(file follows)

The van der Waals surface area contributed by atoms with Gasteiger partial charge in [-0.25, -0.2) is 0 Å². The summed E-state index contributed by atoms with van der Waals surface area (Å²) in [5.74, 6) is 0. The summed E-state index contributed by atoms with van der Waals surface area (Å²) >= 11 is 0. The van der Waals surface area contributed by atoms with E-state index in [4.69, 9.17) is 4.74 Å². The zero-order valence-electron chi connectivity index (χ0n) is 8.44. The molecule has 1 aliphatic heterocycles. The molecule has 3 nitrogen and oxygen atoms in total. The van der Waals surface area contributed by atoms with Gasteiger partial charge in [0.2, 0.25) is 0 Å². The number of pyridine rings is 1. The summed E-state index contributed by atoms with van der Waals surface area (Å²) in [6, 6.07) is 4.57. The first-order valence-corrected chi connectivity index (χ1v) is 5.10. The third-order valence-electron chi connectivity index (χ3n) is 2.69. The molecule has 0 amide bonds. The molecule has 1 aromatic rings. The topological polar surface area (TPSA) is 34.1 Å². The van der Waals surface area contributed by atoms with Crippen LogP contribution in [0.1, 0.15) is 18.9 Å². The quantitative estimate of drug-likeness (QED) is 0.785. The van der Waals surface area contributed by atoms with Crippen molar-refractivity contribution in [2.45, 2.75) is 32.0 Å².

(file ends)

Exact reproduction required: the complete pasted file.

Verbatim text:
The van der Waals surface area contributed by atoms with Gasteiger partial charge in [-0.25, -0.2) is 0 Å². The summed E-state index contributed by atoms with van der Waals surface area (Å²) in [5.74, 6) is 0. The summed E-state index contributed by atoms with van der Waals surface area (Å²) >= 11 is 0. The van der Waals surface area contributed by atoms with E-state index in [4.69, 9.17) is 4.74 Å². The zero-order valence-electron chi connectivity index (χ0n) is 8.44. The molecule has 1 aliphatic heterocycles. The molecule has 3 nitrogen and oxygen atoms in total. The van der Waals surface area contributed by atoms with Gasteiger partial charge in [0.2, 0.25) is 0 Å². The number of pyridine rings is 1. The summed E-state index contributed by atoms with van der Waals surface area (Å²) in [6, 6.07) is 4.57. The first-order valence-corrected chi connectivity index (χ1v) is 5.10. The third-order valence-electron chi connectivity index (χ3n) is 2.69. The molecule has 0 amide bonds. The molecule has 1 aromatic rings. The topological polar surface area (TPSA) is 34.1 Å². The van der Waals surface area contributed by atoms with Crippen LogP contribution in [0.1, 0.15) is 18.9 Å². The quantitative estimate of drug-likeness (QED) is 0.785. The van der Waals surface area contributed by atoms with Crippen molar-refractivity contribution in [2.45, 2.75) is 32.0 Å².